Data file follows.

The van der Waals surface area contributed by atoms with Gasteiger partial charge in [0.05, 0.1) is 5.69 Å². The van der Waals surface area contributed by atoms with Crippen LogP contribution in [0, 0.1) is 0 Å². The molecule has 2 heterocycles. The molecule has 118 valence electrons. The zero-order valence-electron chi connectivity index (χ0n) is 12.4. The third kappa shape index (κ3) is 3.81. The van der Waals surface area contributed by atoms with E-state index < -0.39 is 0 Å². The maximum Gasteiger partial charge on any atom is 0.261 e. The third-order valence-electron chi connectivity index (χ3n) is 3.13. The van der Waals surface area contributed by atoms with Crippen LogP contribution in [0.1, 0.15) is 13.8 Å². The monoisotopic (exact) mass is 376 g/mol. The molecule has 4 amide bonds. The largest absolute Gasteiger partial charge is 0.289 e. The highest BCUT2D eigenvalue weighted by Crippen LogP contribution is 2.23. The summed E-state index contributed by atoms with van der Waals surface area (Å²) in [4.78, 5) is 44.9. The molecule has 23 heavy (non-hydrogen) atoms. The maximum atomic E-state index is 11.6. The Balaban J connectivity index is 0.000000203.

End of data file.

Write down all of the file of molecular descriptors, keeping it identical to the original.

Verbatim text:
The van der Waals surface area contributed by atoms with Gasteiger partial charge in [0.05, 0.1) is 5.69 Å². The van der Waals surface area contributed by atoms with Crippen LogP contribution in [0, 0.1) is 0 Å². The molecule has 2 heterocycles. The molecule has 118 valence electrons. The zero-order valence-electron chi connectivity index (χ0n) is 12.4. The third kappa shape index (κ3) is 3.81. The van der Waals surface area contributed by atoms with E-state index < -0.39 is 0 Å². The maximum Gasteiger partial charge on any atom is 0.261 e. The third-order valence-electron chi connectivity index (χ3n) is 3.13. The van der Waals surface area contributed by atoms with Crippen LogP contribution in [0.1, 0.15) is 13.8 Å². The monoisotopic (exact) mass is 376 g/mol. The molecule has 4 amide bonds. The largest absolute Gasteiger partial charge is 0.289 e. The highest BCUT2D eigenvalue weighted by Crippen LogP contribution is 2.23. The summed E-state index contributed by atoms with van der Waals surface area (Å²) in [4.78, 5) is 44.9. The molecule has 23 heavy (non-hydrogen) atoms. The maximum atomic E-state index is 11.6. The Balaban J connectivity index is 0.000000203.